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Using I HAVE TO + VERB to Build Sentences

Using "I Have to + verb" to Build Sentences

Dear reader, it is useful to learn a lot about "Have". it's one of the most used English words.


How to use "I have to + verb"?


"I have to + verb" is used to describe something that should happen soon. It expresses certainty, necessity, or obligation. 

Here are some examples:

  • Do I have to do it again? --I'm afraid so.
  • Do I have to remind you yet again?
  • I have to admit, the idea of marriage scares me.
  • I have to be smart for work.
  • I have to blush to admit that thing.
  • I have to catch up on my sleep.
  • I have to comb my hair.
  • I have to complain against him because of his rudeness.
  • I have to consult the manager about the matter.
  • I have to do it anyhow.
  • I have to finish the task ahead of time.
  • I have to go downtown later.
  • I have to go to the bathroom.
  • I have to go to the shop to be measured up for my suit.
  • I have to go wash my face.
  • I have to iron my skirt.
  • I have to leave early today.
  • I have to leave.
  • I have to restock the freezer.
  • I have to say I don't much care for modern music.
  • I have to say in her defence that she knew nothing about it beforehand.
  • I have to steer by him; he's my boss.
  • I have to super add the budget expenses, in my opinion.
  • I have to swot up on phrasal verbs for a test tomorrow.
  • I have to tell you that the machine is beyond repair.
  • I have to type letters and answer the phone.
  • I have to unpack my bags.
  • I have to use the telephone.
  • I have to vacuum my room.
  • I'm only brave when I have to be. Being brave doesn't mean you go looking for trouble.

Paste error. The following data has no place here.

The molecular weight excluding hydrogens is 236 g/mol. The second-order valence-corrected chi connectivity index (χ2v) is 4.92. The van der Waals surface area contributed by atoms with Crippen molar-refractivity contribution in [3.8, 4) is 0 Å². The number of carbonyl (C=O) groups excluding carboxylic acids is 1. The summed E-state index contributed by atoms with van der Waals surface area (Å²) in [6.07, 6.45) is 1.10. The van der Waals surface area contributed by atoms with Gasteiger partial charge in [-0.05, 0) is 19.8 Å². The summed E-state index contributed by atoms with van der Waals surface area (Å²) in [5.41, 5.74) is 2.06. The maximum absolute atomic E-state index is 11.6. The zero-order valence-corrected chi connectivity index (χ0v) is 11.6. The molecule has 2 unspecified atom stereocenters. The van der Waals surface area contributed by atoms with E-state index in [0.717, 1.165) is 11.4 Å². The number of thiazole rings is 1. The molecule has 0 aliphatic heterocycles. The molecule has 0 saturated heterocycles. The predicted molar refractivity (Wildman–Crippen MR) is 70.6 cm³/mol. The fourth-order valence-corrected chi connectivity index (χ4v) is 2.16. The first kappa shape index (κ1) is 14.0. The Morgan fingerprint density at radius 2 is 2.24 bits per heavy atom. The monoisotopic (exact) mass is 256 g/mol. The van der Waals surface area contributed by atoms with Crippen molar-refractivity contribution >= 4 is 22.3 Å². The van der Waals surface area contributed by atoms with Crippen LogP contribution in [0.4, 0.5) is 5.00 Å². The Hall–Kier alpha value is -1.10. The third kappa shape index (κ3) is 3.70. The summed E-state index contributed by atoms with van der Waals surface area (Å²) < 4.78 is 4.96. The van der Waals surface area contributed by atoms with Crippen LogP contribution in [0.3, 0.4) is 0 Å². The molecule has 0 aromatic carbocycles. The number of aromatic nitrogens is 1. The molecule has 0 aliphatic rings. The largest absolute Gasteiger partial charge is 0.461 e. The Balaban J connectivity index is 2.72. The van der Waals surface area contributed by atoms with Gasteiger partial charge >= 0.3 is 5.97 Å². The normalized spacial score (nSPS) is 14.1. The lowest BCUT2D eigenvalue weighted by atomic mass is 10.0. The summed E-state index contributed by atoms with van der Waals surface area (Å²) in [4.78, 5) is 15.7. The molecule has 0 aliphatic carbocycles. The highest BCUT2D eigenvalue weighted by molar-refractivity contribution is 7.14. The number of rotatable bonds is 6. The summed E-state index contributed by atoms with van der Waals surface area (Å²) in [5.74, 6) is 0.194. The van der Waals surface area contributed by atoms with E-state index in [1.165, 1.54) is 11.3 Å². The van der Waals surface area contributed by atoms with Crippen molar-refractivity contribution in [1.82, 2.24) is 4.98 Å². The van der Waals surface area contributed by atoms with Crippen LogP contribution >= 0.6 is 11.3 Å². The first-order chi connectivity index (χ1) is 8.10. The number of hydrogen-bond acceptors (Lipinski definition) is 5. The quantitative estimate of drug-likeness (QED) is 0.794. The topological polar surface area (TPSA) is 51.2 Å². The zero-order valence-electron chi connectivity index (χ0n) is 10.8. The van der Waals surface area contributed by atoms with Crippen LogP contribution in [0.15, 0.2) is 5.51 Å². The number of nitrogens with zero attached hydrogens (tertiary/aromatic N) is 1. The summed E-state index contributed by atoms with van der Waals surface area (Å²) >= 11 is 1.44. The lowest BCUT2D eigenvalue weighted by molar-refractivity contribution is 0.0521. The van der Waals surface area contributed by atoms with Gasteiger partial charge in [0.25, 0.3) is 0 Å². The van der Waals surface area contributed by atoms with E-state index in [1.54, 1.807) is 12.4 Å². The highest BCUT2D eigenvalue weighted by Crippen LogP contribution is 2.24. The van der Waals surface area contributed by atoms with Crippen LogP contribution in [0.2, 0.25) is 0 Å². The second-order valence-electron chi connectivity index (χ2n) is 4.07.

• My horse is rather skittish, so I have to keep him away from traffic.
  • Something gets into my eyes. I have to rinse it out immediately.
  • The driver's seat is too high, I have to readjust it.
  • There are one or two questions that I have to ask you.
  • There's something I have to speak to you about - it's a delicate matter.
  • Things are different now. I have to protect the one thing that I can't live without. That's you.
  • Why should I have to do all the cleaning? It's not fair!

2. You can also add the word "Don't" to suggest that someone is not required to do something. 


  • Don't lecture at me. I don't have to do what you say!
  • I am glad I don't have to work door-to-door.
  • I don't have to be a detective to figure that out.
  • I don't have to give you any reasons, full stop.
  • I don't have to go to the bathroom.
  • I don't have to justify myself to you or anyone else.
  • I don't have to leave.
  • I don't have to see a shrink.
  • I don't have to speak to 25 people before I can reach her on the phone.
  • I don't have to stand here baring my soul in order to make you feel better and less of a victim!
  • I don't have to stay in my room penned up like a prisoner.
  • I don't have to unpack my bags.
  • I don't have to use the telephone.
  • I don't have to wear my glasses all the time - just for reading.
  • I'm glad I don't have to go out on such a dirty night.
  • I'm really glad I don't have to go back there again.
  • It's such a tiny kitchen that I don't have to do much to keep it clean.
  • I've got you. I don't have to wait for it anymore.
  • Phew! I'm so glad I don't have to give that speech.
  • What bliss! I don't have to go to work today.

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